Communication in the field

Swampy

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   Did anyone use those little hand held radios this year? This was the first year we used them and found them very handy. Opening day at Gray Lodge was a blast listening to all the groups trying to find each other in the dark. A lot of  “look towards the flashlights” or “turn off the road when you see the tule clump”. Quite a bit of cursing. “Which flashlight, I see six of them”, “Which clump?” One guy kept calling for his buddy Larry. He never found him as far as I know.  

 The best use we found for them was for giving directions towards birds that had sailed. The first time we had three guys looking. The two without a radio went wide right while the one getting the directions from the blind almost stepped on the bird. Very useful for giving marks.
 

Wildbio

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We used them for the first time this year.  I thought they were great.  The only bad part is that now I have something else to worry about getting wet when I take my yearly dive into the marsh.:crazeye:
 

EL CAZADOR

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I've been using them for about 3 years now.  They work great.  I do a lot of hunting out in Imperial Valley and with a couple trucks, we can communicate a lot easier than with CB's.  I also use them while duck hunting, many times I've let other hunters in the group know when ducks are coming.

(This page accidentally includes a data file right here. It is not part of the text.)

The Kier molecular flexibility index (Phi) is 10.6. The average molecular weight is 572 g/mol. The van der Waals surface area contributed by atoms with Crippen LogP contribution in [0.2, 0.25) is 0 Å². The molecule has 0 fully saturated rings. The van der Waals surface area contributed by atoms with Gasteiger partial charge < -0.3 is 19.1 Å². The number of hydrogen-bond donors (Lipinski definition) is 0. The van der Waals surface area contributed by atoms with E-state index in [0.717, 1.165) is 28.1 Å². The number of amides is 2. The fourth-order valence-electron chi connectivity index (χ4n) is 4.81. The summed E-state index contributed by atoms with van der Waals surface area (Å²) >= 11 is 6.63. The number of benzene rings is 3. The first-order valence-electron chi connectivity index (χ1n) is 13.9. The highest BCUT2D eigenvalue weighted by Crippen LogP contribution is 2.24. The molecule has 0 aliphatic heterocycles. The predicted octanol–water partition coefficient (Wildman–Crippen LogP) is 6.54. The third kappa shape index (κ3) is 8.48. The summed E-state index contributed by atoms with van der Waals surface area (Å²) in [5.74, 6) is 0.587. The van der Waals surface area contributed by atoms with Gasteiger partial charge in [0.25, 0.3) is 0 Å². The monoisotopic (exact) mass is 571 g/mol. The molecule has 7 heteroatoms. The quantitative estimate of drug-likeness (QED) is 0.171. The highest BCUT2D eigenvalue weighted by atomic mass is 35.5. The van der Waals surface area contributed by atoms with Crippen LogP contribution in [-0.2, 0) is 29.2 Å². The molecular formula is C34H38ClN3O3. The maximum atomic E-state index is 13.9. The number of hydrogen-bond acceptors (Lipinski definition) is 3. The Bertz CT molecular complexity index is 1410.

PowDuck

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We started using them a couple years ago at deer camp. We'd all check in at the top of the hour and if we heard a shot that we thought was one of us. Sure makes the time go by faster when nothing else is going on.

Keep the volume turned down real low and you can actually talk to others when deer are right below your stand.
 

mrdux

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We've used the small radios for a few years.We have a 2 hour drive to our Missouri ricefield lease and they really come in handy during the drive.We use them sparingly in the pits.
 

Speckmisser